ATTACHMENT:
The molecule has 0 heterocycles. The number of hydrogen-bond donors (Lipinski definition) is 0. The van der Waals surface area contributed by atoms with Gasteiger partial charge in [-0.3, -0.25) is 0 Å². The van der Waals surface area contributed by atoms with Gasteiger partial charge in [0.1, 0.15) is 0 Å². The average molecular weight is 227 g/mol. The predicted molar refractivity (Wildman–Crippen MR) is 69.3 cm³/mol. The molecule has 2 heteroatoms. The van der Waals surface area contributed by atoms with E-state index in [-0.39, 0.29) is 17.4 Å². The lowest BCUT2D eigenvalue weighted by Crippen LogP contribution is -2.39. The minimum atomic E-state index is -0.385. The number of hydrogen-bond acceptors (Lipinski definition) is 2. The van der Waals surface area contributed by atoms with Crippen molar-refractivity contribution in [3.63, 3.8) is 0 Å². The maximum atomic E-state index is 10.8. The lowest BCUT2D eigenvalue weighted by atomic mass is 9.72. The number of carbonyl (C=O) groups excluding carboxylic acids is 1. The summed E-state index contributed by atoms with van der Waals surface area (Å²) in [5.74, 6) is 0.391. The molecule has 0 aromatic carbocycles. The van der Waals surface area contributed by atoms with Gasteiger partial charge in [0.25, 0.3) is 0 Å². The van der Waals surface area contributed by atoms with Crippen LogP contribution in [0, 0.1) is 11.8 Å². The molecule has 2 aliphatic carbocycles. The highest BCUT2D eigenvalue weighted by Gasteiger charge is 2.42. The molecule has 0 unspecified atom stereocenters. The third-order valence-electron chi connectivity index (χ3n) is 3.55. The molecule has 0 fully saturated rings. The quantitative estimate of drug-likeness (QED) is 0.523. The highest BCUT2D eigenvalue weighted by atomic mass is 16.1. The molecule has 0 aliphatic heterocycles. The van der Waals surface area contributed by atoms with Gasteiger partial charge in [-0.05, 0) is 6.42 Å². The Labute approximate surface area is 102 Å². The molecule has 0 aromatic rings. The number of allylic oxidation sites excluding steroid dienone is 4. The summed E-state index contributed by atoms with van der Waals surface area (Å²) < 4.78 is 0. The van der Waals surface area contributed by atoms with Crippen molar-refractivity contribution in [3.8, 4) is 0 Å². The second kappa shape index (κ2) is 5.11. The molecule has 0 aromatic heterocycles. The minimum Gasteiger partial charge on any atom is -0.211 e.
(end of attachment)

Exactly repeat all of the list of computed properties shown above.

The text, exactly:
The molecule has 0 heterocycles. The number of hydrogen-bond donors (Lipinski definition) is 0. The van der Waals surface area contributed by atoms with Gasteiger partial charge in [-0.3, -0.25) is 0 Å². The van der Waals surface area contributed by atoms with Gasteiger partial charge in [0.1, 0.15) is 0 Å². The average molecular weight is 227 g/mol. The predicted molar refractivity (Wildman–Crippen MR) is 69.3 cm³/mol. The molecule has 2 heteroatoms. The van der Waals surface area contributed by atoms with E-state index in [-0.39, 0.29) is 17.4 Å². The lowest BCUT2D eigenvalue weighted by Crippen LogP contribution is -2.39. The minimum atomic E-state index is -0.385. The number of hydrogen-bond acceptors (Lipinski definition) is 2. The van der Waals surface area contributed by atoms with Crippen molar-refractivity contribution in [3.63, 3.8) is 0 Å². The maximum atomic E-state index is 10.8. The lowest BCUT2D eigenvalue weighted by atomic mass is 9.72. The number of carbonyl (C=O) groups excluding carboxylic acids is 1. The summed E-state index contributed by atoms with van der Waals surface area (Å²) in [5.74, 6) is 0.391. The molecule has 0 aromatic carbocycles. The van der Waals surface area contributed by atoms with Gasteiger partial charge in [0.25, 0.3) is 0 Å². The van der Waals surface area contributed by atoms with Crippen LogP contribution in [0, 0.1) is 11.8 Å². The molecule has 2 aliphatic carbocycles. The highest BCUT2D eigenvalue weighted by Gasteiger charge is 2.42. The molecule has 0 unspecified atom stereocenters. The third-order valence-electron chi connectivity index (χ3n) is 3.55. The molecule has 0 fully saturated rings. The quantitative estimate of drug-likeness (QED) is 0.523. The highest BCUT2D eigenvalue weighted by atomic mass is 16.1. The molecule has 0 aliphatic heterocycles. The van der Waals surface area contributed by atoms with Gasteiger partial charge in [-0.05, 0) is 6.42 Å². The Labute approximate surface area is 102 Å². The molecule has 0 aromatic rings. The number of allylic oxidation sites excluding steroid dienone is 4. The summed E-state index contributed by atoms with van der Waals surface area (Å²) < 4.78 is 0. The van der Waals surface area contributed by atoms with Crippen molar-refractivity contribution in [3.8, 4) is 0 Å². The second kappa shape index (κ2) is 5.11. The molecule has 0 aromatic heterocycles. The minimum Gasteiger partial charge on any atom is -0.211 e.